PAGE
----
Is the Translator a Source, a Medium or a Receiver in the Communication Process?
Endong, Floribert Patrick Calvain; Inyang, Jenny Benjamin

Though theorists do acknowledge that translation is a communication process, it seems still difficult to unarguably locate the translator in a classical communication model. Attempts at locating the translator in this process has resulted in various (conflicting) postulations. For a good number of theorists, the translator plays the role of a sender for two principal reasons: first, s/he is the “creator” of a new – though nonautonomous – message and second, s/he is often believed to have his/her own public (the receivers in the target language). This public is totally different from that of the original author. On the other hand, a counter school of thought considers the translator to be a kind of medium as s/he operates at an intermediary position between the original author and the receiver. This paper argues that the term that can best describe the translator is that of “relay-sender”. Indeed, the translator receives and relays the message initially formulated by the original source thereby prolonging the initial unilingual communication process. Like a “relay runner” – in a typical marathon competition – would take the baton farther to his partner or to the arrival point, so too the translator reworks, and (re)transmits the message to a new set of receivers using the target language thereby making the communication process a complex multi-stage phenomenon.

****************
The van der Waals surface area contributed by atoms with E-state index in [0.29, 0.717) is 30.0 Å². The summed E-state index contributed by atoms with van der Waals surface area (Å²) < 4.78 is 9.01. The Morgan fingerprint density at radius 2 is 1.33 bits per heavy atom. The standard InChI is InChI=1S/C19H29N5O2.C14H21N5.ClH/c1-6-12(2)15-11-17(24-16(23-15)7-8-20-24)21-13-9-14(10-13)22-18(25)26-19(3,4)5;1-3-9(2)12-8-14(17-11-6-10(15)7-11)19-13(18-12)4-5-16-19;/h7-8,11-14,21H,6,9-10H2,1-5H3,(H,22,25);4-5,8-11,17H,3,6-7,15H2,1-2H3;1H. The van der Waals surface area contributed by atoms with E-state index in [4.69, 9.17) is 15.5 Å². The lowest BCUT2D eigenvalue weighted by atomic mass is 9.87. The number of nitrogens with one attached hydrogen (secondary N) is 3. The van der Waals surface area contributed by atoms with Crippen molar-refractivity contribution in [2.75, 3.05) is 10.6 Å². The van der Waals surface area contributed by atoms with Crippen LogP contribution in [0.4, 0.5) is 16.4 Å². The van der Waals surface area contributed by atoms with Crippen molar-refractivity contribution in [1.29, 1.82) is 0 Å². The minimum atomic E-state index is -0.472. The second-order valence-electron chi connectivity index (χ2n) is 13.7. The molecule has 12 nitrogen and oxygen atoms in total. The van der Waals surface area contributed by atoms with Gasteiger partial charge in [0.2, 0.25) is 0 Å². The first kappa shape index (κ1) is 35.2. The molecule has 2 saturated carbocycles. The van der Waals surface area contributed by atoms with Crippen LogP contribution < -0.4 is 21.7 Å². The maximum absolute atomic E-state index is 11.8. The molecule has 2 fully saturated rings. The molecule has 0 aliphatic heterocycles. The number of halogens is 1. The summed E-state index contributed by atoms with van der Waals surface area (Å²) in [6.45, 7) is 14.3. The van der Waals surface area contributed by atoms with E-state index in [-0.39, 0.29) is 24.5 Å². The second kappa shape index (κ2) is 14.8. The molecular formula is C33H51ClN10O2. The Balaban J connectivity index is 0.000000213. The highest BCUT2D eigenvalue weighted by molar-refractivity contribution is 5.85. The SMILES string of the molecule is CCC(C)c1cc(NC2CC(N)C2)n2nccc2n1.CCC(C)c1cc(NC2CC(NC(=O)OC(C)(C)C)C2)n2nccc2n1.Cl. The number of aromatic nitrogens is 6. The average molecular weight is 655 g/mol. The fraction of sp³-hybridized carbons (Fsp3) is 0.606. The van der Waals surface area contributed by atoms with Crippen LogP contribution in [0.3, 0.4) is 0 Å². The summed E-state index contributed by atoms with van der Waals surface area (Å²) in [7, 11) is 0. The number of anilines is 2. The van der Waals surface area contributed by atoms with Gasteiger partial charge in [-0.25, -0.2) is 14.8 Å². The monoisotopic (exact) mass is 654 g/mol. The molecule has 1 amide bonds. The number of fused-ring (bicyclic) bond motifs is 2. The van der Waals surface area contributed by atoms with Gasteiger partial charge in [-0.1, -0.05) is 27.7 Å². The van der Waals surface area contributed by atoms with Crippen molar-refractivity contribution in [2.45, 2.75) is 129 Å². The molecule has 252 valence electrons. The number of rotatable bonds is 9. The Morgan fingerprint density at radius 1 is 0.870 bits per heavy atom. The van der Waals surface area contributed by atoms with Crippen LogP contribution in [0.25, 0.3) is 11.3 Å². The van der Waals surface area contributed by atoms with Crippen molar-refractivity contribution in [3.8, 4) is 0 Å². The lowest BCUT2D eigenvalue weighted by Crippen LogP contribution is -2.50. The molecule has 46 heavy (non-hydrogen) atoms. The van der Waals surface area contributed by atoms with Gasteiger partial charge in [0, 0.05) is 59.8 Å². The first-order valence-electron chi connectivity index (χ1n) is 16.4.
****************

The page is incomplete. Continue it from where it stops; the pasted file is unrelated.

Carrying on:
Full Text: PDF     DOI: 10.15640/rah.v4n1a12